More than $120 billion has been allocated to schools from the American Rescue Plan. But the vast majority of individuals charged with ensuring student success at diverse K-12s and in under-resourced programs—Title I educators—say they haven’t had a voice in how it should be spent.
According to a new study done by non-profit First Book Research & Insights, only 17% of classroom leaders who likely should have a say haven’t been asked how they would allocate some of that funding. If it were up to them, books and learning materials, mental health support and a boost to support staff would be top priorities.
Their responses are chronicled in a 31-page report from First Book called “The Voice of America’s Educators: Teaching Children Living in Poverty.” In it, there are additional insights beyond those three categories that could help them better deliver for their students while raising the bar for their schools.
“Educators have faced incalculable obstacles throughout the COVID-19 pandemic and have adapted to these obstacles with grace and an unrelenting commitment to our children,” says Kyle Zimmer, President, CEO and co-founder of First Book. “Our classroom leaders are the backbone of the American education system, and their priorities reflect the changing needs of the students they serve. As school districts and communities evaluate how they will use the influx of ARP funding, this valuable input should be at the heart of spending decisions.”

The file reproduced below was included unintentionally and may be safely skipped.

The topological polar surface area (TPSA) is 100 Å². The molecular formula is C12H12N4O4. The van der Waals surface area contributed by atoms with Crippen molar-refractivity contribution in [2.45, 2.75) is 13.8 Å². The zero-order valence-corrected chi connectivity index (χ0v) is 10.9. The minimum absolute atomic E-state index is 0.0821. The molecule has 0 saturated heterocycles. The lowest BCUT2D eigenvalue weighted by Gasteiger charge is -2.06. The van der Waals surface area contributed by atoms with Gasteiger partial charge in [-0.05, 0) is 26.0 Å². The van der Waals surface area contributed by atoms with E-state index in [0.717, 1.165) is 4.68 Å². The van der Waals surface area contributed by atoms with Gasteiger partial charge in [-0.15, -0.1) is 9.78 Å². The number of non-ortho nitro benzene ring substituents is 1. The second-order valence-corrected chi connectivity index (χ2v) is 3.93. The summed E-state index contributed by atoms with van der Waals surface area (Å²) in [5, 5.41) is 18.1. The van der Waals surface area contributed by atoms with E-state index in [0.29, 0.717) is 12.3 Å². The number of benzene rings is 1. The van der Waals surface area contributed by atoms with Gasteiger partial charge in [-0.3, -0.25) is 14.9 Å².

One of the most pressing needs are books and learning materials, as stated by 99% of the more than 2,000 educators polled nationwide. Nearly 60% of educators spent more $1,000 of their own money to keep their classrooms revving, with 91% saying that they used cash for books. That outpaced even classroom supplies (73%) and games/activities (61%). Recovering from the pandemic with funds in hand, schools should consider books for students first, according to 86% of Title I educators—whether they are reading for pleasure, engaging struggling students, teaching about diversity and inclusion or boosting social-emotional skills.
“Our students want to read, but they don’t have access to high-interest, good-quality reading materials,” an educator quoted in the report said. “The items that we do have, that fit this category, end up never being returned or are falling apart from so much use. Our school is living in a book desert; we need to be offering students a book ocean of materials.”
Beyond the traditional, educators would like to see their schools keep pace with technology through education apps, internet access, online learning tools and iPads.
Mental health resources checked in at No. 2. More than 85% of educators say they are moderately, slightly or not prepared at all to assist children who have experienced losses over the pandemic-devastated year. What would help they say are books and conversation guides to help address their trauma (68%), trained staff and community partners (63%) and evidence-based toolkits and training (57%).
One educator said simply that academic needs must follow the mental health needs of students returning to school.
Aside from additional support staff noted by nearly 60% of respondents, some of the other needs they mentioned were: educator mental health resources (52%), remote learning support (43%), anti-bias/anti-racist teaching resources (30%), health safety products (27%) and professional development (25%).